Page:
Final Fantasy XVI’s big battle centerpiece, however, is its fights between Eikons. Each one is different in style and scope, though Yoshida says they’re all made to feel “like a pro wrestling–type match.” Although Clive isn’t a Dominant in a typical way, he transforms into Ifrit, a slightly sinister and mysterious Eikon, for these battles.

Each Dominant’s motivation and how their values and ambitions clash is central to the game’s narrative. “We didn’t want to make this simply a story about right and wrong, because we believe that right and wrong is a very gray area,” says Yoshida. Final Fantasy XVI is ruled by a more somber tone than its predecessors, and certainly a bloodier one. Early teasers for the game, for example, suggest a savage end for the cherubic-faced Joshua and his mop of sandy hair.

Curiously, though, the team’s venture into deeper narrative waters has meant creating a blindingly white cast. In previous interviews, Yoshida has said that the game leaned on medieval Europe, and because of those “geographical, technological, and geopolitical constraints” the setting was “never going to realistically be as diverse as, say, a modern-day Earth … or even Final Fantasy XIV.” 

According to Yoshida, the series has always been about conflict “between the empowered and those used and/or exploited by those privileged few … it can be challenging to assign distinctive ethnicities to either antagonist or protagonist without triggering audience preconceptions, inviting unwarranted speculation, and ultimately stoking flames of controversy.” 

Yet Yoshia’s assertion that the team wanted players to focus “less on the outward appearance of our characters” and more on them as “people who are complex and diverse in their natures, backgrounds, beliefs, personalities, and motivations” undermines that point more than anything. It’s a strange fantasy to pursue, that characters of color in a world Square Enix itself is creating could not be portrayed in the same complex, nuanced ways as its white cast. Although Final Fantasy has included characters of color, they’ve yet to be featured in the more complex stories the company hopes to achieve.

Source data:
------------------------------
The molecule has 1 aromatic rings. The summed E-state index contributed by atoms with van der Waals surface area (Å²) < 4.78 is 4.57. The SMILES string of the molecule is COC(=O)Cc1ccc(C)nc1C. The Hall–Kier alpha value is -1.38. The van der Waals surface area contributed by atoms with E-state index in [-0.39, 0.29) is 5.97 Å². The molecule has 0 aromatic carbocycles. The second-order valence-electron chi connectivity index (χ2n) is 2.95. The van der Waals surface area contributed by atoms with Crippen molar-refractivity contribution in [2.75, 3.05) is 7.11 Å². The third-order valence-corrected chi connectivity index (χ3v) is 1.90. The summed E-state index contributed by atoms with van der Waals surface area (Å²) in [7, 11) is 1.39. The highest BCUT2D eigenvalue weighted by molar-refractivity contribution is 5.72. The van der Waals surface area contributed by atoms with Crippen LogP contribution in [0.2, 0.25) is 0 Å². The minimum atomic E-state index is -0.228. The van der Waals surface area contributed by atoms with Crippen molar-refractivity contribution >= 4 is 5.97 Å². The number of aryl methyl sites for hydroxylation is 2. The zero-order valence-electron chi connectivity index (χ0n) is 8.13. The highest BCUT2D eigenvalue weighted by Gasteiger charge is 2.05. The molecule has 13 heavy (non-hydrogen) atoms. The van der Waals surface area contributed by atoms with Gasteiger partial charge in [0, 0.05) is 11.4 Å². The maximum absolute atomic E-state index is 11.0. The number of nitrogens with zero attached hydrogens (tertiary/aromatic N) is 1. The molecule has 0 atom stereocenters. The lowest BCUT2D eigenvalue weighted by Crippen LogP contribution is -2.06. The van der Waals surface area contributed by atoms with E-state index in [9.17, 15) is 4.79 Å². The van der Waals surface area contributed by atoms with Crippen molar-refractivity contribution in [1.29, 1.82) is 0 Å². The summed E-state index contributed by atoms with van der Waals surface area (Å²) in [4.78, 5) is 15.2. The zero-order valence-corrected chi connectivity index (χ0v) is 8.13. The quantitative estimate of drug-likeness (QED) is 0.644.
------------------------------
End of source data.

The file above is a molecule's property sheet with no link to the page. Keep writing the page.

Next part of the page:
Final Fantasy XVI isn’t the only game in the franchise to get a Mature rating from the Entertainment Software Rating Board, but it is the first in its mainline series. Yoshida has previously said the rating gave the team more creative freedom to explore the heavy themes they’re interested in as regulations grow stricter. But it matters in a more practical sense. “It’s not like we want to go out of our way to create something that’s violent,” Yoshida says. “We want to go out of our way to create something that feels real.”

It’s not just about violence, however. One of the characters, Cid–a recurring series favorite who is typically cast as a tinkering engineer—is a heavy smoker, a no-go for Everyone or Teen ratings. Even a party would get scrutiny. Picture this, says Yoshida: Everyone is celebrating after a victory. They raise their tankards and fill them with wine. “But if we want a Teen rating, we have to tell the ESRB, ‘No, no, no, no,’” he says. “‘That’s not wine, it’s grape juice that everyone is drinking after battle.’”

The point is not to create a game that thrives off being gloomy or sordid. Square Enix has leaned heavily into its grim image in showing off the game, but Yoshida says Final Fantasy XVI is full of hope. From the demo, though, that’s still hard to discern. Fighting through an enemy-filled castle at night, only to reach a ruthless battle at its peak, does not inspire images of optimism. But to hear Yoshida tell it, it’s a promise of personal growth—not so different from what he would like future developers to do with the series. “Whoever makes Final Fantasy XVII, it’s probably not going to be us,” he says. The game, then, is a lesson to those upcoming creators. 

By Oscar M

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